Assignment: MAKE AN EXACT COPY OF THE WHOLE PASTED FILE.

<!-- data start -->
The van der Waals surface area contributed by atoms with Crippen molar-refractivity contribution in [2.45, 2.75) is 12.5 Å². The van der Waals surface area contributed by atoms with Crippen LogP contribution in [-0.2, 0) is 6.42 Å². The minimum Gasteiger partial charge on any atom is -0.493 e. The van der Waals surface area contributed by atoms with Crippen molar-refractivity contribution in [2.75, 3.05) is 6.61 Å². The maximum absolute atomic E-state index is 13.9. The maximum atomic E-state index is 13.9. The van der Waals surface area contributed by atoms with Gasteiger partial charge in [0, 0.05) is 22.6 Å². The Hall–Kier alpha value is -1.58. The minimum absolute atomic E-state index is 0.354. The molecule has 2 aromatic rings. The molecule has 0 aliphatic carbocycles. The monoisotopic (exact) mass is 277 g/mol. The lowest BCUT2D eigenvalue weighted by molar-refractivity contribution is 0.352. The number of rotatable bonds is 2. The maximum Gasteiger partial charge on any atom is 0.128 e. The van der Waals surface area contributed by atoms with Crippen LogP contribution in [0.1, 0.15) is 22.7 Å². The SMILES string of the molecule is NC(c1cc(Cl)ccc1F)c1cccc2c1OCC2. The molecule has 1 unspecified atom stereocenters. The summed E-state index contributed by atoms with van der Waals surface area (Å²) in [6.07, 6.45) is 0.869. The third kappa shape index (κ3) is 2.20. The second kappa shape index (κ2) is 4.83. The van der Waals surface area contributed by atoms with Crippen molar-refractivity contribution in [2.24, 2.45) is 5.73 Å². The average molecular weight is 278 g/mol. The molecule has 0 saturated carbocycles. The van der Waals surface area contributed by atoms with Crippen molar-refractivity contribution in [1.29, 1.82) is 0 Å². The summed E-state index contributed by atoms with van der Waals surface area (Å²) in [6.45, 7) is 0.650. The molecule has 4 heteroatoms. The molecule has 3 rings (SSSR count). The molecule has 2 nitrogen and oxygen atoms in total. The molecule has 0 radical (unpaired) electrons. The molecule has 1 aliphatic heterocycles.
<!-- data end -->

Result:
The van der Waals surface area contributed by atoms with Crippen molar-refractivity contribution in [2.45, 2.75) is 12.5 Å². The van der Waals surface area contributed by atoms with Crippen LogP contribution in [-0.2, 0) is 6.42 Å². The minimum Gasteiger partial charge on any atom is -0.493 e. The van der Waals surface area contributed by atoms with Crippen molar-refractivity contribution in [2.75, 3.05) is 6.61 Å². The maximum absolute atomic E-state index is 13.9. The maximum atomic E-state index is 13.9. The van der Waals surface area contributed by atoms with Gasteiger partial charge in [0, 0.05) is 22.6 Å². The Hall–Kier alpha value is -1.58. The minimum absolute atomic E-state index is 0.354. The molecule has 2 aromatic rings. The molecule has 0 aliphatic carbocycles. The monoisotopic (exact) mass is 277 g/mol. The lowest BCUT2D eigenvalue weighted by molar-refractivity contribution is 0.352. The number of rotatable bonds is 2. The maximum Gasteiger partial charge on any atom is 0.128 e. The van der Waals surface area contributed by atoms with Crippen LogP contribution in [0.1, 0.15) is 22.7 Å². The SMILES string of the molecule is NC(c1cc(Cl)ccc1F)c1cccc2c1OCC2. The molecule has 1 unspecified atom stereocenters. The summed E-state index contributed by atoms with van der Waals surface area (Å²) in [6.07, 6.45) is 0.869. The third kappa shape index (κ3) is 2.20. The second kappa shape index (κ2) is 4.83. The van der Waals surface area contributed by atoms with Crippen molar-refractivity contribution in [2.24, 2.45) is 5.73 Å². The average molecular weight is 278 g/mol. The molecule has 0 saturated carbocycles. The van der Waals surface area contributed by atoms with Crippen molar-refractivity contribution in [1.29, 1.82) is 0 Å². The summed E-state index contributed by atoms with van der Waals surface area (Å²) in [6.45, 7) is 0.650. The molecule has 4 heteroatoms. The molecule has 3 rings (SSSR count). The molecule has 2 nitrogen and oxygen atoms in total. The molecule has 0 radical (unpaired) electrons. The molecule has 1 aliphatic heterocycles.